USB devices have long been a staple of the technology world, but are notoriously vulnerable to exploitation from hackers and malware. As malware grows more and more sophisticated, you can no longer trust simple antivirus scans to protect your business.
Unfortunately, it has less to do with what the USB carries than what it is made out of. Researchers Karston Nohl and Jakob Lell plan on presenting their findings which dictate that USB software is fundamentally broken; in other words, it's the software itself that is the problem, not what the devices themselves contain. Nohl and Lell created a type of malware called BadUSB, which when installed on a USB drive and can potentially compromise a computer, alter files installed with the drive without being detected, and mess with the user's Internet browsing.
Bad to the Bone
BadUSB lives up to its name due to how difficult it is to locate, especially post-exploitation. BadUSB lies within the firmware that controls the functions of USB devices, not in the flash memory storage of them. This lets the attack code remain undetected even after the device's storage has been deleted or scanned by antivirus software.
What's even worse is that this isn't a problem that can be fixed. The total compromise that BadUSB displays is impossible to counter completely (unless USB drives are banned altogether - something that is both inconvenient and frankly, not possible for most PC users). It's not as simple as patching software, as the vulnerability lies in rewriting the code within the device.
Nohl and Lell aren't the first to point out these glaring vulnerabilities in USB firmware. While they could have easily copied the code into the USB device's memory, they spent month's reverse-engineering the controller chips, which is the part of the device that is responsible for communicating with the PC. Basically, the USB firmware's code can be reprogrammed to hide malicious code. This prevents even experienced IT technicians from detecting the code and scrubbing it, making it all but impossible to detect without reverse-engineering the code and discovering its presence.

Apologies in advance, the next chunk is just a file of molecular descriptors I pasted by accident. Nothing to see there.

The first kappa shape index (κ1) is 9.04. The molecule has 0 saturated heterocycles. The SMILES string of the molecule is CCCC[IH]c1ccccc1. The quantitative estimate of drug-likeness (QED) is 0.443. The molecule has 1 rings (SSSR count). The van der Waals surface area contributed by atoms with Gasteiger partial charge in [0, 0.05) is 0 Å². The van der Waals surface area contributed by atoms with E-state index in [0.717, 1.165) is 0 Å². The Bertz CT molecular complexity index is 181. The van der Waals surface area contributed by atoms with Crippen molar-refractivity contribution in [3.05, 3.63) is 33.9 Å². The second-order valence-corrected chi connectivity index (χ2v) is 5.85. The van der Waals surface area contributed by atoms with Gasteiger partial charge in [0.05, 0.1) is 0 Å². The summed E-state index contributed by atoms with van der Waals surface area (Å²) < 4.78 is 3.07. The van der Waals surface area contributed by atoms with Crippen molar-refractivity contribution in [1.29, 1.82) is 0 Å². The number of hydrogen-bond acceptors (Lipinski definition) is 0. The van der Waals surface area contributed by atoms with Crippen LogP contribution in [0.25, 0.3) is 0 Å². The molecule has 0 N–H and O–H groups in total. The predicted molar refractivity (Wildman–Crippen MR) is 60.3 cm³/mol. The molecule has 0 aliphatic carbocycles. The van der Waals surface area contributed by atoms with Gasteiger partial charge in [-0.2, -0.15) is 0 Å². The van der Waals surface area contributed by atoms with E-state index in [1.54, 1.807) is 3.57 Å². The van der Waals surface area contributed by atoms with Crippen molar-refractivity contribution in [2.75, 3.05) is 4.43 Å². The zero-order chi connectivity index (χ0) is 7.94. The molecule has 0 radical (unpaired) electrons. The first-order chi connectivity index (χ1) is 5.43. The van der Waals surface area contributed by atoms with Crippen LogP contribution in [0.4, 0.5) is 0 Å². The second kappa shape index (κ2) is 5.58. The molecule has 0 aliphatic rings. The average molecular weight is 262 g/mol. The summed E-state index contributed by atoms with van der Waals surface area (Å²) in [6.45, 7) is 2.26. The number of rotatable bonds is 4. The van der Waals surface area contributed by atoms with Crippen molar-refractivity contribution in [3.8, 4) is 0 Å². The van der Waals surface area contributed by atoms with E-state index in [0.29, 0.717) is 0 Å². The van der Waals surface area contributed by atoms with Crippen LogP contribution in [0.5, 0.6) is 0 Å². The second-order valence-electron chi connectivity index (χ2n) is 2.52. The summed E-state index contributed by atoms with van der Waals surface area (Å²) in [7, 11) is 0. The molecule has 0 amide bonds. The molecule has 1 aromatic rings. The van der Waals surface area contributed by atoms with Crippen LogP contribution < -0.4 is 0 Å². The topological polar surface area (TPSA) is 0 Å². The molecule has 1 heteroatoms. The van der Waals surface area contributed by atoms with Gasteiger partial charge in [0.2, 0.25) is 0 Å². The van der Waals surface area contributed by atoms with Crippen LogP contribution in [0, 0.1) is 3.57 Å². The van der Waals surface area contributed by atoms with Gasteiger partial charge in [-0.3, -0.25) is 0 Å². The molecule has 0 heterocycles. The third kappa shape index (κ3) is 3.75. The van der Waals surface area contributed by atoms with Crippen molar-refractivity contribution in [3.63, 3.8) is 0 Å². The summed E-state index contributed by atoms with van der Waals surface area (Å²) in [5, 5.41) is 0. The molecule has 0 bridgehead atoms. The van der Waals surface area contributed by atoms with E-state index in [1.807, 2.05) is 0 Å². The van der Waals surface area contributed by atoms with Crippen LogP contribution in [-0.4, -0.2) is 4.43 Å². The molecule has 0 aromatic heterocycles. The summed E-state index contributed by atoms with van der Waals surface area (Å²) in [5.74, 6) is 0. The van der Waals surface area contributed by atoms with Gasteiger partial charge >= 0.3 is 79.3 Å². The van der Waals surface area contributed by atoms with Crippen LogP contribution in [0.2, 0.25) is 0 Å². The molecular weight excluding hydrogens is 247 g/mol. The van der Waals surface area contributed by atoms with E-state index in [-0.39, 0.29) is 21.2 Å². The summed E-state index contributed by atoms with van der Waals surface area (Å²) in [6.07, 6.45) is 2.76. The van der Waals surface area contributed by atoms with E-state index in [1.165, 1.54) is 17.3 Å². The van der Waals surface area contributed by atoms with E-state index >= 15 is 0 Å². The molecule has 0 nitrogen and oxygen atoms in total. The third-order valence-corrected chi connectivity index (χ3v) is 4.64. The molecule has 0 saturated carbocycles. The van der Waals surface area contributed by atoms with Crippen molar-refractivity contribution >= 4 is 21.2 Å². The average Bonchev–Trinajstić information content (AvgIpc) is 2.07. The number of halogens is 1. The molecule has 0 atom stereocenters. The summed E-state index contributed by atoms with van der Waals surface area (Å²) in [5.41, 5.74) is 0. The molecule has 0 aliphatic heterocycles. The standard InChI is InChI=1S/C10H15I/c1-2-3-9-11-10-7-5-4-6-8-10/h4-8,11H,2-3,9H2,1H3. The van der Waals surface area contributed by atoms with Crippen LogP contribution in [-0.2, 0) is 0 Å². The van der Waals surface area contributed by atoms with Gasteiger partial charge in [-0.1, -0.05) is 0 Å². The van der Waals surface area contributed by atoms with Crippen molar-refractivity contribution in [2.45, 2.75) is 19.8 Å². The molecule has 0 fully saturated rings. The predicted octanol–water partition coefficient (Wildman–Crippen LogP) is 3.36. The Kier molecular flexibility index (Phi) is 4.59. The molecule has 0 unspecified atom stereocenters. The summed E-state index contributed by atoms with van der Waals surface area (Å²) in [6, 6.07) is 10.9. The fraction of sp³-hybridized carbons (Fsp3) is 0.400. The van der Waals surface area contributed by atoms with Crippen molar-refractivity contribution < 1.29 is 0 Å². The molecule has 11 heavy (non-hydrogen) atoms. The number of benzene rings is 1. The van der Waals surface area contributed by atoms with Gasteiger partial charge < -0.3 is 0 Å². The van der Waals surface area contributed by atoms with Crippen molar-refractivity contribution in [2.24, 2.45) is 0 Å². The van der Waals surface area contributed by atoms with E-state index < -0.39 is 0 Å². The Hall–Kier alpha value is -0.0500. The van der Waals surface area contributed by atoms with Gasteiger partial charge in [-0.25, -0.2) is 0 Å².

These days, anything with wires is considered a hindrance. The same is true for most technical devices, including wireless keyboards and mice. These utilize USB technology, and as such, they are vulnerable to being reprogrammed and exploited. Once BadUSB makes its way into the system, it can do all sorts of unpleasant things, including replacing software with malicious alternatives, impersonating a wireless keyboard, and hijacking Internet traffic. It can even spy on unsuspecting victims, too.
We're Here to Tell Ya Honey...
The only sure-fire way to keep yourself safe from USB devices is to not use them, but for most of us, that isn't an option. USB drives are too useful for moving data, and forget about not using a wireless mouse. The easiest solution is to not use USB devices that you don't trust or are unfamiliar with, but a long-term solution hasn't made itself available yet. As previously mentioned, the problem lies in the gadgetry of USB technology, and in order to "patch" the problem, USB technology would have to change.
This isn't a threat right now (at least as far as we know) since Nohl and Lell didn't create BadUSB maliciously. It's not spreading across the Internet or via USB devices, but instead they are proving that it could be a threat in the future. Eliminating USB devices from your life isn't feasible, but it does carry into your BYOD policy. You want to control what devices your employees are connecting to your network and workstations.
If you are concerned about the quality of your network's security, you should contact XFER at 734-927-6666 / 800-438-9337. We'll take steps to ensure that you are only allowing secure devices to access your network, and we'll equip you with an enterprise-level security solution to screen any foreign entities.
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